No pap smears, just HPV tests


The Australian government’s proposes changes in cervical cancer screening

The proposed changes in the Australian government’s renewed cervical cancer screening will improve early detention and save many lives.

The government has now indicated that from 1 December 2017, women aged 25 years or over who have not yet started cervical screening will receive an invitation to have the new cervical screening test.

The proposed changes would mean there will be no need to have a pap smear every two years. In this new program women will be offered a HPV test every 5 years from 25 until 70 years of age instead of a pap smear every two years from age of 18 to 69.

The National Cervical Screening Register will send an invitation to women to let them know they are due for their test and also remind women if they become overdue for their regular test.

Women already participating in the program will be invited to screen within three months of the date when they would have been due for their two-yearly Pap test.

Women between 70 and 74 years of age who have had a regular cervical screening test will be recommended an exit HPV test before leaving the National Cervical Screening Program.

Women older than 69 years of age who have never been screened or not had regular screening tests should have a cervical screening test if they request screening.

The pap smear detects cervical cancer in very early and pre-cancerous stages and since 1991 it has been the foundation of National Cervical Screening Program. So far it has significantly improved cervical cancer detection and has reduced cervical cancer rates in the Australia and in the world.

But some women experience anxiety about the speculum examination because of cultural issues or past sexual abuse which can force them not to have pap smear. It is more likely to happen in migrant women. In addition, lack of awareness of the screening program in their own country puts them at risk of underscreening.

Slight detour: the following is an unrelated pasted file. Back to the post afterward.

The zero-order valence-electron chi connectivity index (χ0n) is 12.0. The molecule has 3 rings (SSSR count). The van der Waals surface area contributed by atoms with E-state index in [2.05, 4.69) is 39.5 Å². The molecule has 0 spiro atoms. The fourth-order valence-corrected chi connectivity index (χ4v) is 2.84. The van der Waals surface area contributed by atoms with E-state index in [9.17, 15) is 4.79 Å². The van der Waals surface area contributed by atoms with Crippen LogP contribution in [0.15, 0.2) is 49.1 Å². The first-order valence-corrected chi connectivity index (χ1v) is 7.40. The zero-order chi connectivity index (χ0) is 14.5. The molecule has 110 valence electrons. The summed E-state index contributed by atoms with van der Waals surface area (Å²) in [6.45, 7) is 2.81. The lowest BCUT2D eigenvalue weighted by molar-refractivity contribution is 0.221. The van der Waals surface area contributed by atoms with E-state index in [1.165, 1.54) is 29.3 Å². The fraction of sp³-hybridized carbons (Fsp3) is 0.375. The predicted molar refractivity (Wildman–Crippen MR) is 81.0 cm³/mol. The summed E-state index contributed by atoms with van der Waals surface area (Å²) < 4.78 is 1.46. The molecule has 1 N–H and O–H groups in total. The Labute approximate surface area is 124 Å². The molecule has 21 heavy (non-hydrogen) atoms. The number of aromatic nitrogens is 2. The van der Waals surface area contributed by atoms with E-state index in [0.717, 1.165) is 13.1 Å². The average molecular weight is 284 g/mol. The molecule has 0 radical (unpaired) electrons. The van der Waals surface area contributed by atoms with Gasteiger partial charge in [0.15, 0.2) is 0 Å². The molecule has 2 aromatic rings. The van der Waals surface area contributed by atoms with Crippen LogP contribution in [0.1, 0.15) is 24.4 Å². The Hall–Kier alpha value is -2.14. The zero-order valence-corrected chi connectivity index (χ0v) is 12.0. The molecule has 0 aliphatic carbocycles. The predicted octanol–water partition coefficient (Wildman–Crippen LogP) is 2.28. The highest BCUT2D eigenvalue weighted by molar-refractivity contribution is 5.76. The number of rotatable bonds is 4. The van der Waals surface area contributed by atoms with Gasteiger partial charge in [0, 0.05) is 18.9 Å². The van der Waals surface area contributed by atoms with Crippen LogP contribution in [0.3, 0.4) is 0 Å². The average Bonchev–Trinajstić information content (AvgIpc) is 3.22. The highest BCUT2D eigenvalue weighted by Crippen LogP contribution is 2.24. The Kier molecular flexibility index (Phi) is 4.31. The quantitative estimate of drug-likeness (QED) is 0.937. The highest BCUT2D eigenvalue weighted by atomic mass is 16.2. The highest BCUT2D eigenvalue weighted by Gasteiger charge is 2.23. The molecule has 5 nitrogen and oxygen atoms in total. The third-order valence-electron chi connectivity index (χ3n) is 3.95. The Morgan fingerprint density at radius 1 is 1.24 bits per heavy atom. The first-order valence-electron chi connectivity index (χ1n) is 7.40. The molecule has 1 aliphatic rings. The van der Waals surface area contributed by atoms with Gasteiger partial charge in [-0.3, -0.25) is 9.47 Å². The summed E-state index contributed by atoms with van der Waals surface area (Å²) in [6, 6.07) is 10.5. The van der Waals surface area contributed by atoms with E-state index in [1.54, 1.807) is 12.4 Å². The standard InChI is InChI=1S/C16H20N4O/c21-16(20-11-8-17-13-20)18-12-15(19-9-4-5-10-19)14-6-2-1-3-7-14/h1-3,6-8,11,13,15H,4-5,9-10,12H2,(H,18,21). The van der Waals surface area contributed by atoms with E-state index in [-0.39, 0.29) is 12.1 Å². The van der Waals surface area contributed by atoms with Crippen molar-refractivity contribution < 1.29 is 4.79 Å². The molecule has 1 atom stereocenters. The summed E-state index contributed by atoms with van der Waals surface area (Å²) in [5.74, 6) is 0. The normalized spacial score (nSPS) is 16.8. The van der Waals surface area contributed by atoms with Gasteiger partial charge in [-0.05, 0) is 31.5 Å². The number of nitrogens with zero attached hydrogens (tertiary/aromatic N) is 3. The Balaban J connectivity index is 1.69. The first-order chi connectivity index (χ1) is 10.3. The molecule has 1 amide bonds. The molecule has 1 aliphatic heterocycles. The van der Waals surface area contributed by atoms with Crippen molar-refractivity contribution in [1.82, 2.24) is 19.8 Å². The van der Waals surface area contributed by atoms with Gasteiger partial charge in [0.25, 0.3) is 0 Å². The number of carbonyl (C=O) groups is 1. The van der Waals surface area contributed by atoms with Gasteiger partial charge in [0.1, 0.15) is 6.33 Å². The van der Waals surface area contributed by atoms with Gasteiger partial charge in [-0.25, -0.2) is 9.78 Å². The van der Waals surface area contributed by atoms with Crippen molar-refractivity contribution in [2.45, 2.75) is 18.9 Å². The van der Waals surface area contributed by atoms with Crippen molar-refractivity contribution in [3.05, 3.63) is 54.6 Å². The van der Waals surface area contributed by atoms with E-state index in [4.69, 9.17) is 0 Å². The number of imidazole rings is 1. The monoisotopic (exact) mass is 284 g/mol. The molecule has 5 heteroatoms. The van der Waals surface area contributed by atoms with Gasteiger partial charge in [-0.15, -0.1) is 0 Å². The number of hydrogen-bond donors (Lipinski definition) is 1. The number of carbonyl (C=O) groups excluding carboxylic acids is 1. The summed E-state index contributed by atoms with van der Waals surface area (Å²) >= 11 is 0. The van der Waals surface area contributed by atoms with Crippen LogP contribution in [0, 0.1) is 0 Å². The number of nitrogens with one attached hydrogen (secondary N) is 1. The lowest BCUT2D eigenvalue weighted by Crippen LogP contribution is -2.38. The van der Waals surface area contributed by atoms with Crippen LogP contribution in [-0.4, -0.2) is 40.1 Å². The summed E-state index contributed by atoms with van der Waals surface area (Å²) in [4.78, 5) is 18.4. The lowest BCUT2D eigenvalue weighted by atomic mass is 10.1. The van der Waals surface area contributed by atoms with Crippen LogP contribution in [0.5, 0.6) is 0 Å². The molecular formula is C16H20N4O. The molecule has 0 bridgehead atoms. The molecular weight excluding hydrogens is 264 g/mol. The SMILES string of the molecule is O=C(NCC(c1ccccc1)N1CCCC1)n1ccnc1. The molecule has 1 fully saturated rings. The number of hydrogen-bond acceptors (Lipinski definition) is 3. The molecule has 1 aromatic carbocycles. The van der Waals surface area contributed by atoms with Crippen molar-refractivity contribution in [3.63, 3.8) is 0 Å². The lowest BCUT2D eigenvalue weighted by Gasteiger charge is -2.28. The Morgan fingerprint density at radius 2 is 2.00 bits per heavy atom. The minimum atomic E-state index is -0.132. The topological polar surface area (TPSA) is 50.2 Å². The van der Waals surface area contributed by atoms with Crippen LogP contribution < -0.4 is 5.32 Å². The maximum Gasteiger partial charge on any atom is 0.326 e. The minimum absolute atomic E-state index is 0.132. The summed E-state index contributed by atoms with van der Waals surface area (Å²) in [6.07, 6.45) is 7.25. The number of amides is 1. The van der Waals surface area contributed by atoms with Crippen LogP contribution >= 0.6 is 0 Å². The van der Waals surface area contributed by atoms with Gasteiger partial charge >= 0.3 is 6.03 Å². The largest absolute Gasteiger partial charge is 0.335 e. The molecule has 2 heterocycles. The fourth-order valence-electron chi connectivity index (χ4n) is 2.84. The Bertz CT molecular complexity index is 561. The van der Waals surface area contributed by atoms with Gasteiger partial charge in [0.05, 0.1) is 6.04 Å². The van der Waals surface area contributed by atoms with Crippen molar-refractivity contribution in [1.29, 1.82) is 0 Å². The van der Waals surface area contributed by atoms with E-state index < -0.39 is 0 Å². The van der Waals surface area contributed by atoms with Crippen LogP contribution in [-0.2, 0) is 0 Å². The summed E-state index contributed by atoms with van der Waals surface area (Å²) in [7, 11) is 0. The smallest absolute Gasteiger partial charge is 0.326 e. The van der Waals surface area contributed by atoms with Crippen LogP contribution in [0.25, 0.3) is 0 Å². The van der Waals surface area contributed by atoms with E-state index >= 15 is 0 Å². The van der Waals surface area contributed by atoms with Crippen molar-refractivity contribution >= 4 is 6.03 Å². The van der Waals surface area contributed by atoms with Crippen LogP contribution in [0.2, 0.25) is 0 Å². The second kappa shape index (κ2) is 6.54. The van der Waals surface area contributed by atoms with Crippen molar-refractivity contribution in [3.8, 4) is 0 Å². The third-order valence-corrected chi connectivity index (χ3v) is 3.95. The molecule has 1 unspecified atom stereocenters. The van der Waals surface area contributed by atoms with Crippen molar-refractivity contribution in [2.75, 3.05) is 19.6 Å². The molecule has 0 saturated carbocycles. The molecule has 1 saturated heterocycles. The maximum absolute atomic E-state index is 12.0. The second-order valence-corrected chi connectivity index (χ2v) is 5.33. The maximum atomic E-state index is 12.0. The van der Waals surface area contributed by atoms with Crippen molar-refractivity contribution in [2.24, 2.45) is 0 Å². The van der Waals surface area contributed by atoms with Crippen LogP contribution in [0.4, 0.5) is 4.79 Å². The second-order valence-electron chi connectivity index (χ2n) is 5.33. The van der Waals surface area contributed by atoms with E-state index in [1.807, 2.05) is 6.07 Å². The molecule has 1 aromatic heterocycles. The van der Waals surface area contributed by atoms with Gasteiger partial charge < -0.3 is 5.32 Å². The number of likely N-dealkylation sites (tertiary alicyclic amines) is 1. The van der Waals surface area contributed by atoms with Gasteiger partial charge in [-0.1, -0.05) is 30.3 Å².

The proposed changes are based on new knowledge of the role of HPV (Human Papilloma Virus) in cervical cancer as well as the availability of new technologies to detect the HPV virus and the success rate of the HPV vaccine.

These changes will further reduce the overall rate of cervical cancer cases and death by around 20%. In this new program, migrant women particularly who are never-screened or under-screened will be able to take a vaginal swab themselves which can be sent to the lab for testing. Though self-collected tests may not be as accurate as those taken by doctors it allows vulnerable migrant women to participate in the program and benefit from it.

In addition, Torres Strait Islanders and women from the aboriginal community, who have a four times higher cervical cancer death rate, can participate in this program. These changes may also save money of patients due to fewer visits to the GP and ultimately less referral to gynaecologists.

Out of 40 different HPV types which can cause infection in the genital tract of women, 14 HPV types are most likely to cause cancer of the cervix. Cancers develop when HPV fails to clear and persists in the cells for longer time. Out of theses 14, two types 16 and 18 are responsible for around 70 per cent of the cervical cancers.

If the new test detects HPV 16 and 18 infections, the pap smear will be analysed to look for abnormal cell changes, and if those are detected, women will be referred to specialists.

Women with an intermediate risk of HPV will have to repeat the test in 12 months.

Women with negative HPV can be reassured that their risk of developing cervical cancer within the next five years is very low. So, the retesting of HPV will be done after five years.

What is HPV?

HPV is a cancer-causing virus and is sexually transmitted infection. Most women get infected in early stages of active sexual life and in fact up to 80 per cent of the adults at some point of life will be infected. When infected it generally remains asymptomatic and majority of the time it clears off by its own. So, all those infected do not develop cancer but those fail to clear off HPV can develop cancer after few years-may be 10 years. In 2002, WHO estimated HPV caused 5.2 per cent of all cancers worldwide. On average, there are 1.3 cases of cervical cancer each year per 100,000 women aged 20-24 and 6.7 cases per 100,000 women aged 25-49.

Why are we screening at 25 rather than at 18?

Increasing the age from 18 to 25 has raised some concerns that cervical cancer can be missed in some younger women. But it is very unlikely because cervical cancer is rare in women less than 25 years of age and the old screening method has not reduced the mortality from cervical cancer in this age group. Though if there are symptoms women of any age should see their doctor. HPV infection and cell abnormalities are common in women less than 25 but a majority of the time it clears without any treatment. In fact, treatment of these abnormalities has put young women at risk of having pregnancy complication later in life.

The writer is a Senior Consultant Obstetrician & Gynaecologist, at Sunshine Hospital; Director at Western Specialist Centre, Werribee & St Albans; and Director; MyOBG at Werribee


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